The solution can contain $\ce{HCl}$, $\ce{H3PO4}$ or $\ce{NaH2PO4}$ individually or in all possible combinations. An aliquot of $25.00\,\text{mL}$ of this solution consumes $14.56\,\text{mL}$ of $0.1000\,\text{M}$ $\ce{NaOH}$ solution with methyl orange, while another aliquot of $25.00\,\text{mL}$ of the same solution consumes $47.50\,\text{mL}$ of base with phenolphthalein. Determine the composition of the solution.

Much less base was used with methyl orange than with phenolphthalein. Since methyl orange changes color in the acidic region, then the stated volume of base is used for either $\ce{HCl}$ or $\ce{H3PO4}$ or both. How to determine this exactly?

In addition to phenolphthalein, a substance (or substances) was proven which was also proven with methyl orange and some additional substance. However, I don't understand how to determine the exact composition.

  • $\begingroup$ Hint: Evaluate the ratio of spent volumes. $\endgroup$
    – Poutnik
    Jan 9 at 16:56
  • $\begingroup$ Hmm, the ratio is around 0.3, but I don’t know how to use that further. $\endgroup$ Jan 9 at 18:36
  • $\begingroup$ If V2/V1 = 2, then there is H3PO4. If V2/V1 < 2 then there is HCl + H3PO4. If V2/V1 > 2 There is H3PO4 + NaH2PO4. If there was initially added HCl + NaH2PO4, than it depends what of these two gets the upper hand, forming H3PO4. $\endgroup$
    – Poutnik
    Jan 9 at 19:15
  • $\begingroup$ I’m sorry, but could you explain a bit more? How did you get to that? $\endgroup$ Jan 9 at 19:55

1 Answer 1


It is difficult, but not impossible to solve this problem, namely find $3$ concentrations out of two measurements. Let's try.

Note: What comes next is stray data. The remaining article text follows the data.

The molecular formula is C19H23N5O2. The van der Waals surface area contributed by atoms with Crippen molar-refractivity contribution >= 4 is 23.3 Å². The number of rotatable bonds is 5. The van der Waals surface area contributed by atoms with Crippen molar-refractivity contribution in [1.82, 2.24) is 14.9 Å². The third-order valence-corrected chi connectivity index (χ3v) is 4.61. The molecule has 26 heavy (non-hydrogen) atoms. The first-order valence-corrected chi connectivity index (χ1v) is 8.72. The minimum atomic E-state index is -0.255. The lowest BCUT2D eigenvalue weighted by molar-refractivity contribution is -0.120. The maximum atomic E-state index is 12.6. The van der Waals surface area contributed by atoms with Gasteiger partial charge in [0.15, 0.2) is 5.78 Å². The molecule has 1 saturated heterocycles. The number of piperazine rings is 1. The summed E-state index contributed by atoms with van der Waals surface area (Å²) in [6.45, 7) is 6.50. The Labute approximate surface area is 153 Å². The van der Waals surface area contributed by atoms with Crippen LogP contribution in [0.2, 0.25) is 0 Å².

The two titrations give two useful volumes of $\ce{NaOH}$ $0.1$M.: $14.56$ mL and $47.50$ mL, which correspond to amount of $\ce{NaOH}$ equal to $1.456$ mmol and $4.75$ mmol. The acidic samples to be titrated contain the same total amounts of $\ce{H+}$ in $25$ mL. Their acidic concentrations $\ce{[H+]}$ are equal to $1.456$ mmol/$25$ mL = $0.0582$ mol/L in the first titration and $4.75$ mmol/$25$ mL = $0.19$ mol/L in the 2nd titration.

The first titration is done with methylorange, that is up to pH $4$, where $\ce{HCl}$ and $\ce{H3PO4}$ are titrated.

The second titration is done with phenolphtalein, that is up to pH $9$, where $\ce{HCl, H3PO4 twice}$ and $\ce{H2PO4^-}$ from $\ce{NaH2PO4}$ are titrated.

$$\ce{[HCl] + [H3PO4]} = 0.0582 M \tag{1} $$

$$\ce{[HCl] + 2[H3PO4] + [NaH2PO4]} = 0.19 M \tag{2}$$

If {$2$} is subtracted from ($1$) it gives : $$\ce{[H3PO4] + [NaH2PO4] = 0.1318} M \tag{3} $$

But the data says that the solution contains either $\ce{H3PO4}$ or $\ce{NaH2PO4}$. Both products never occur simultaneously. If $\ce{H3PO4}$ exist in solution, its concentration must be < $0.058$ M (from ($1$), and $\ce{[NaH2PO4]}$ must be higher than $0$, from ($3$), (must be between $0$ and about $0.1..$ M ). This is contrary to the initial text : only one of the two products $\ce{H3PO4}$ and $\ce{NaH2PO4}$ must be present. We just saw that if $\ce{H3PO4}$ is present, $\ce{NaH2PO4}$ must also be present in solution. This is excluded. So $\ce{H3PO4}$ is not in solution. As a consequence : $$\ce{[H3PO4]} = 0$$ and $\ce{NaH2PO4}$ is the only phosphorus containing compound in solution. The final composition of the acidic solution is : $$\ce{[HCl] = 0.0582 M}$$ $$\ce{[NaH2PO4] = 0.1318 M} $$

This is all the job to be done.

  • $\begingroup$ I think you misinterpreted the text. In my opinion, it does not mean HCl AND ( H3PO4 XOR NaH2PO4). Chemically, If there is no H3PO4, there is no HCl either. $\endgroup$
    – Poutnik
    Jan 9 at 17:51
  • $\begingroup$ @Poutnik. Try to solve the problem without my understanding. You will fail $\endgroup$
    – Maurice
    Jan 9 at 20:59

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